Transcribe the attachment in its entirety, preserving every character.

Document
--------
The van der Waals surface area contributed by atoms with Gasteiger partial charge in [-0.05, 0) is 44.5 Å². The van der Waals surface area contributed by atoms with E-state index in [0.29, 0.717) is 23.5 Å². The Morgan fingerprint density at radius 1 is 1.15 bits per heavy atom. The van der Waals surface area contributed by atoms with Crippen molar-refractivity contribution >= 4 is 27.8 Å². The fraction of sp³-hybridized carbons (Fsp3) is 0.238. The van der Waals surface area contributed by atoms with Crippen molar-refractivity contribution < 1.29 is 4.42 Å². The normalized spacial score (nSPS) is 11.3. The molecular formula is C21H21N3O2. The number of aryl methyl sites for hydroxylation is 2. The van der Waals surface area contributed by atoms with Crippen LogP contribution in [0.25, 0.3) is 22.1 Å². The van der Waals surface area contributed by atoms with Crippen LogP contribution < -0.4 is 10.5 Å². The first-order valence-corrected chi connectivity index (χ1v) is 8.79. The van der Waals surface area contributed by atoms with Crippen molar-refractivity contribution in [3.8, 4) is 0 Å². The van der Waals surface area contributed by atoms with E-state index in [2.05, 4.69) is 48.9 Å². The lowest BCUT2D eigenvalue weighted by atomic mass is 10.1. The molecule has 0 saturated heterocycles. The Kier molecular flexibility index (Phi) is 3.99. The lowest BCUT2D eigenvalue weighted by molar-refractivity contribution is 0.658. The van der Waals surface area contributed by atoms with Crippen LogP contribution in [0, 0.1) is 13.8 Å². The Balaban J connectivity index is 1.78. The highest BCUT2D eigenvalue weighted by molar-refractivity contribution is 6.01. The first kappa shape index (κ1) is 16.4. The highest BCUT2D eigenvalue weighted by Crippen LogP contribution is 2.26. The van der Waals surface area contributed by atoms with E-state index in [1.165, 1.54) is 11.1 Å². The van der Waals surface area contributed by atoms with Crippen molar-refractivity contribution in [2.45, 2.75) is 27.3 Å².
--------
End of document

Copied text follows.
The van der Waals surface area contributed by atoms with Gasteiger partial charge in [-0.05, 0) is 44.5 Å². The van der Waals surface area contributed by atoms with E-state index in [0.29, 0.717) is 23.5 Å². The Morgan fingerprint density at radius 1 is 1.15 bits per heavy atom. The van der Waals surface area contributed by atoms with Crippen molar-refractivity contribution >= 4 is 27.8 Å². The fraction of sp³-hybridized carbons (Fsp3) is 0.238. The van der Waals surface area contributed by atoms with Crippen molar-refractivity contribution < 1.29 is 4.42 Å². The normalized spacial score (nSPS) is 11.3. The molecular formula is C21H21N3O2. The number of aryl methyl sites for hydroxylation is 2. The van der Waals surface area contributed by atoms with Crippen LogP contribution in [0.25, 0.3) is 22.1 Å². The van der Waals surface area contributed by atoms with Crippen LogP contribution < -0.4 is 10.5 Å². The first-order valence-corrected chi connectivity index (χ1v) is 8.79. The van der Waals surface area contributed by atoms with Crippen molar-refractivity contribution in [3.8, 4) is 0 Å². The van der Waals surface area contributed by atoms with E-state index in [2.05, 4.69) is 48.9 Å². The lowest BCUT2D eigenvalue weighted by atomic mass is 10.1. The molecule has 0 saturated heterocycles. The Kier molecular flexibility index (Phi) is 3.99. The lowest BCUT2D eigenvalue weighted by molar-refractivity contribution is 0.658. The van der Waals surface area contributed by atoms with Crippen LogP contribution in [0, 0.1) is 13.8 Å². The Balaban J connectivity index is 1.78. The highest BCUT2D eigenvalue weighted by molar-refractivity contribution is 6.01. The first kappa shape index (κ1) is 16.4. The highest BCUT2D eigenvalue weighted by Crippen LogP contribution is 2.26. The van der Waals surface area contributed by atoms with E-state index in [1.165, 1.54) is 11.1 Å². The van der Waals surface area contributed by atoms with Crippen molar-refractivity contribution in [2.45, 2.75) is 27.3 Å².